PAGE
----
Honor Society has such a phenomenal energy that the crowd responded to right away. Yes, See U in the Dark has hit single potential, but the rest of their music is amazing as well, and you just cannot beat the passion that they perform with.

But back to the Jonas Brothers…yes, Nick is the leader of the group. No secret there…but saying Kevin is in a backup role? i disagree…he brings an amazing energy to the, he does not sing lead, but, I don’t think that qualifies him as taking a background role.

I don’t classify JB as a boy band. sorry. missing from that stigmatizing label would be the choreographed dance numbers, and the majority of non band written material. Don’t get me wrong, I have nothing against boy bands, and have been quite entertained by my fair share, but calling the Jonas Brothers a boy band is really inaccurate. I guess one thing they might have in common would be amazing vocals. Perhaps I missed it, but i see no reference to the seamless back and forth of the lead vocals between Joe and Nick. They both sound amazing, and the 3 all sound amazing together. live. ever been to a concert where the vocals sound nothing like they did on the cd? that would account for most of the non jb shows i’ve been to…but these guys, and Honor Society, and Jordin all sound amazing live. Even without the huge show going on around them they can entertain.

But I am glad you can say you enjoyed the show in the end, yes, seeing the joy on my girls faces is a real plus….

I would like to add that every one of these performers are amazingly down to earth, gracious, and sweet to their fans. We have met Jordin, the Jonas Brothers and Honor Society, and after living through the rock stars of my youth, I have a hard time believing how sweet and how committed to their fans each of these performers are. They are not only good musicians and performers, they are good people….I love the combination. I realize you are reviewing the show…but I really see the performers personalities as bringing a lot to the show. They all made it a point to connect during the show with the fans. This is a huge part of why we are going to 5 shows this tour. If we wanted musicians to just sit on stage and play, we could stay at home and play the cd. it would certainly be better for our budget 🙂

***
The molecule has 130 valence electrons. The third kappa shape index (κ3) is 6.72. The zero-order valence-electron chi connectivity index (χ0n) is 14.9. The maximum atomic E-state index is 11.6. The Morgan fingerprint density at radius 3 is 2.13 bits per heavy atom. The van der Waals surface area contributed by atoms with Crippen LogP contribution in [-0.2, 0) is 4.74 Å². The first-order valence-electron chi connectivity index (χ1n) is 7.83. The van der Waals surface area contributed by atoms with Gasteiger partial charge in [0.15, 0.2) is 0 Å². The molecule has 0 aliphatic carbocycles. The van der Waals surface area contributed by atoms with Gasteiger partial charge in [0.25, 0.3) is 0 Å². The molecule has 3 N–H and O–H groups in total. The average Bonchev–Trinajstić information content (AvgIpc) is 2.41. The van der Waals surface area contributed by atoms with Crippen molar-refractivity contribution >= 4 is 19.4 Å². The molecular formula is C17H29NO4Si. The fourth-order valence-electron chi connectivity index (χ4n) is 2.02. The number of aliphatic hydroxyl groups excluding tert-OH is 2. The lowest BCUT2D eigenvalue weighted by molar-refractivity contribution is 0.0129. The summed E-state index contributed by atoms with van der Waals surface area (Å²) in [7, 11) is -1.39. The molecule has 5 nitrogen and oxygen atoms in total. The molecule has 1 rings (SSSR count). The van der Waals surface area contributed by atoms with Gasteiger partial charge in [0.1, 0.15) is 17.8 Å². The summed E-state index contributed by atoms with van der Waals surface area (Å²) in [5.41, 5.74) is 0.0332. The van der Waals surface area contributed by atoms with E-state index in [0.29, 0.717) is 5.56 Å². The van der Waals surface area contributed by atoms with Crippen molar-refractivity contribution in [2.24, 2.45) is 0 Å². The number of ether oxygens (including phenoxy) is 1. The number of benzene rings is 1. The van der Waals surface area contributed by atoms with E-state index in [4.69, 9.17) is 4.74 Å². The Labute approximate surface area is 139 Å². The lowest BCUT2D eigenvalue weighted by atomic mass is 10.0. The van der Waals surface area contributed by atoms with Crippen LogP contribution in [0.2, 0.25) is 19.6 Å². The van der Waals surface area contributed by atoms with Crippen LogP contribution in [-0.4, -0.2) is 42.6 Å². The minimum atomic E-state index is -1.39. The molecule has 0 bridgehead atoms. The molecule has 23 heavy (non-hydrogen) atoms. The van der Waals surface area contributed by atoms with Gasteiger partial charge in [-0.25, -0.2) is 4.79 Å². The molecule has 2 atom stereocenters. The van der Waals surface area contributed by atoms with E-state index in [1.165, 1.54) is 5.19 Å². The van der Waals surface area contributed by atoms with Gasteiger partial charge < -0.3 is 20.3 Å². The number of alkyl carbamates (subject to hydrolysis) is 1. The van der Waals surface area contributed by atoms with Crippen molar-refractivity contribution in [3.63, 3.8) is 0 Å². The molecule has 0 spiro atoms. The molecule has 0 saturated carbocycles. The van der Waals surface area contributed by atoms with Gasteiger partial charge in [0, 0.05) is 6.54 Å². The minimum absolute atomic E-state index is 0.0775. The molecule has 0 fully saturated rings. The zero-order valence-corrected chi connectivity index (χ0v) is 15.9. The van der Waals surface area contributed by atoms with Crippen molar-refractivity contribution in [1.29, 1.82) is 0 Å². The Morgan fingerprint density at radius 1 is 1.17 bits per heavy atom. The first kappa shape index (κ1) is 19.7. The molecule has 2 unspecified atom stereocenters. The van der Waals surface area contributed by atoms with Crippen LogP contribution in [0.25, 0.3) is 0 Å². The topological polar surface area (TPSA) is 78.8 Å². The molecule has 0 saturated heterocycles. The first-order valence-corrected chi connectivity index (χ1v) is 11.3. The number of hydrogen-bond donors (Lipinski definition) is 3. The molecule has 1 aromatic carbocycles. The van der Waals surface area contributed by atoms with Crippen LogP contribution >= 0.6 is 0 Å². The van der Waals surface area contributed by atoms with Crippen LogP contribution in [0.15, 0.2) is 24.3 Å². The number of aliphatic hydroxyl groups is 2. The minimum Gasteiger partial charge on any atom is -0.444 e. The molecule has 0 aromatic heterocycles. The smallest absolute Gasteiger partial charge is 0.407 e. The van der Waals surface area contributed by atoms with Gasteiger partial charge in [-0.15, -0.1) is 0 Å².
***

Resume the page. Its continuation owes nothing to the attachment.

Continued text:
and thanks for the Honor Society interview….was that you? or someone else? these guys deserve all the exposure they can get 🙂

@Katey Thanks for your comments, they are very welcome and appreciated. There were 2 interviews we did with Honor Society. The first one was done by my daughter and the 2nd by me. I do think they’ll be going far.

your daughter was adorable 🙂

Yes, glad we agree that Honor Society will be going far…that’s why we made the drive to california 3 times this spring to see them, once via las vegas. Love those guys 🙂

It’s funny that you used the phrase “the audience didn’t know what to make of them” about the Wonder Girls because I used that exact phrase when talking about them on a Wonder Girls fan site. People need to know that we are merely describing the audience reaction to them, and aren’t dumping on them.

I went to the J.B.’s concert only to check out Nick, and because Miley likes them. Being a Miley fan, if she likes them, I like them. I’m writing because I’m puzzled about your description of them. I remember thinking that they were definitely playing Rock and Roll. I wouldn’t even describe it as Power Pop. Does anybody out there really think they’re playing Pop music? Feedback please.

P.S. Does anyone else think Miley’s song obsessed is about Nick?

O.K. I went and looked at their set list and a couple of songs that I knew could be described as Pop; they must mix it up.

[…] Bublé often poked fun at himself and at one point during the show quipped, "I'm just doing what you do in the shower – they're just paying me to do it." Bublé is simply charming and the sold-out crowd at the Rose Garden (on April 2nd, in Portland, Oregon)  acknowledged it with every step. Thirty and 40-something year old women screamed and swooned – albeit in a lower key – like teenage girls screaming at a Jonas Brother's concert. […]